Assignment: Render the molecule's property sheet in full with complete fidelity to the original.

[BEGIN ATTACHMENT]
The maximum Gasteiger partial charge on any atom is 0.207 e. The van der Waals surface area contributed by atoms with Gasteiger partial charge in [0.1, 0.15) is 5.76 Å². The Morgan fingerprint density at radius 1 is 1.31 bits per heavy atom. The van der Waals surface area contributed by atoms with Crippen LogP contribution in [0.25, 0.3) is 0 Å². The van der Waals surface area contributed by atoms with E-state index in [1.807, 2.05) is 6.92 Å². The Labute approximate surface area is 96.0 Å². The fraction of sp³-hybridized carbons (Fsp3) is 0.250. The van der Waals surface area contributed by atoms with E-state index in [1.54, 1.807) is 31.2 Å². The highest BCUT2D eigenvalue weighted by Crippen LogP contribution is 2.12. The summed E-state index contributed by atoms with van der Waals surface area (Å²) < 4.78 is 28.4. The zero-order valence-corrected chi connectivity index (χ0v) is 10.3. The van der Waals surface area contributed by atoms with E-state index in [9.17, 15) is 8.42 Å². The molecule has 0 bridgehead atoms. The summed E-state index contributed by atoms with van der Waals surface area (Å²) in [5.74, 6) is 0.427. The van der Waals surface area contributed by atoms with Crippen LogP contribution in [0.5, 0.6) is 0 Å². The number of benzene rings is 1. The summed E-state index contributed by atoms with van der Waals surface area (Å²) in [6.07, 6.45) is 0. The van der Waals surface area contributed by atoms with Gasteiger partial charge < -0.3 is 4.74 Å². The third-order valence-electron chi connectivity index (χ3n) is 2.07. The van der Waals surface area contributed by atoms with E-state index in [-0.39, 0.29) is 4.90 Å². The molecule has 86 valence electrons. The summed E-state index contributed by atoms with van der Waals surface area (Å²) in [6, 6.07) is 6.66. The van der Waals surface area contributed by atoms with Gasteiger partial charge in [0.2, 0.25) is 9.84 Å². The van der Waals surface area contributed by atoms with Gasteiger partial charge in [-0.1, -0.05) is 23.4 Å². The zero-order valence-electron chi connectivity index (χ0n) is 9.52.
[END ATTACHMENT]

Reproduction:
The maximum Gasteiger partial charge on any atom is 0.207 e. The van der Waals surface area contributed by atoms with Gasteiger partial charge in [0.1, 0.15) is 5.76 Å². The Morgan fingerprint density at radius 1 is 1.31 bits per heavy atom. The van der Waals surface area contributed by atoms with Crippen LogP contribution in [0.25, 0.3) is 0 Å². The van der Waals surface area contributed by atoms with E-state index in [1.807, 2.05) is 6.92 Å². The Labute approximate surface area is 96.0 Å². The fraction of sp³-hybridized carbons (Fsp3) is 0.250. The van der Waals surface area contributed by atoms with E-state index in [1.54, 1.807) is 31.2 Å². The highest BCUT2D eigenvalue weighted by Crippen LogP contribution is 2.12. The summed E-state index contributed by atoms with van der Waals surface area (Å²) < 4.78 is 28.4. The zero-order valence-corrected chi connectivity index (χ0v) is 10.3. The van der Waals surface area contributed by atoms with E-state index in [9.17, 15) is 8.42 Å². The molecule has 0 bridgehead atoms. The summed E-state index contributed by atoms with van der Waals surface area (Å²) in [5.74, 6) is 0.427. The van der Waals surface area contributed by atoms with Crippen LogP contribution in [0.5, 0.6) is 0 Å². The number of benzene rings is 1. The summed E-state index contributed by atoms with van der Waals surface area (Å²) in [6.07, 6.45) is 0. The van der Waals surface area contributed by atoms with Gasteiger partial charge < -0.3 is 4.74 Å². The third-order valence-electron chi connectivity index (χ3n) is 2.07. The van der Waals surface area contributed by atoms with E-state index in [-0.39, 0.29) is 4.90 Å². The molecule has 86 valence electrons. The summed E-state index contributed by atoms with van der Waals surface area (Å²) in [6, 6.07) is 6.66. The van der Waals surface area contributed by atoms with Gasteiger partial charge in [0.2, 0.25) is 9.84 Å². The van der Waals surface area contributed by atoms with Gasteiger partial charge in [-0.1, -0.05) is 23.4 Å². The zero-order valence-electron chi connectivity index (χ0n) is 9.52.